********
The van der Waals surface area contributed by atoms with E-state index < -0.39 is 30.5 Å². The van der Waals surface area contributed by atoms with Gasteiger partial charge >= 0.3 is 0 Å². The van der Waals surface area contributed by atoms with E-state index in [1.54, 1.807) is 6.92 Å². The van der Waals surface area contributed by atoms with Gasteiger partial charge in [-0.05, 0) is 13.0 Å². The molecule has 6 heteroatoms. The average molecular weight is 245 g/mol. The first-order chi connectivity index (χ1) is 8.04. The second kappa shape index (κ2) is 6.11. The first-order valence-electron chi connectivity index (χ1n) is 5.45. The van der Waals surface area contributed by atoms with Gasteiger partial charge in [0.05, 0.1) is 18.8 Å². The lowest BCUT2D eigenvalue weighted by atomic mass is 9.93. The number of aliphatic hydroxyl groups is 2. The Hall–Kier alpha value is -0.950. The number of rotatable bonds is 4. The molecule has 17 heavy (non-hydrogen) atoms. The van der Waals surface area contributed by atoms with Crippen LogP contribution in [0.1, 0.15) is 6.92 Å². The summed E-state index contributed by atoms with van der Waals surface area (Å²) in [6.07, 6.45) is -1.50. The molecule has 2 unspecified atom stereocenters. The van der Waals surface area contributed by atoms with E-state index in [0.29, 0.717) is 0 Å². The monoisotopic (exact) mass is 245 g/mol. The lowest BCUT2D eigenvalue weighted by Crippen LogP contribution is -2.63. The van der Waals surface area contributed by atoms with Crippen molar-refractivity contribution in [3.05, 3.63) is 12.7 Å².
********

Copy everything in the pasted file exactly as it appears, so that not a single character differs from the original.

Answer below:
The van der Waals surface area contributed by atoms with E-state index < -0.39 is 30.5 Å². The van der Waals surface area contributed by atoms with Gasteiger partial charge >= 0.3 is 0 Å². The van der Waals surface area contributed by atoms with E-state index in [1.54, 1.807) is 6.92 Å². The van der Waals surface area contributed by atoms with Gasteiger partial charge in [-0.05, 0) is 13.0 Å². The molecule has 6 heteroatoms. The average molecular weight is 245 g/mol. The first-order chi connectivity index (χ1) is 8.04. The second kappa shape index (κ2) is 6.11. The first-order valence-electron chi connectivity index (χ1n) is 5.45. The van der Waals surface area contributed by atoms with Gasteiger partial charge in [0.05, 0.1) is 18.8 Å². The lowest BCUT2D eigenvalue weighted by atomic mass is 9.93. The number of aliphatic hydroxyl groups is 2. The Hall–Kier alpha value is -0.950. The number of rotatable bonds is 4. The molecule has 17 heavy (non-hydrogen) atoms. The van der Waals surface area contributed by atoms with Crippen LogP contribution in [0.1, 0.15) is 6.92 Å². The summed E-state index contributed by atoms with van der Waals surface area (Å²) in [6.07, 6.45) is -1.50. The molecule has 2 unspecified atom stereocenters. The van der Waals surface area contributed by atoms with E-state index in [0.29, 0.717) is 0 Å². The monoisotopic (exact) mass is 245 g/mol. The lowest BCUT2D eigenvalue weighted by Crippen LogP contribution is -2.63. The van der Waals surface area contributed by atoms with Crippen molar-refractivity contribution in [3.05, 3.63) is 12.7 Å².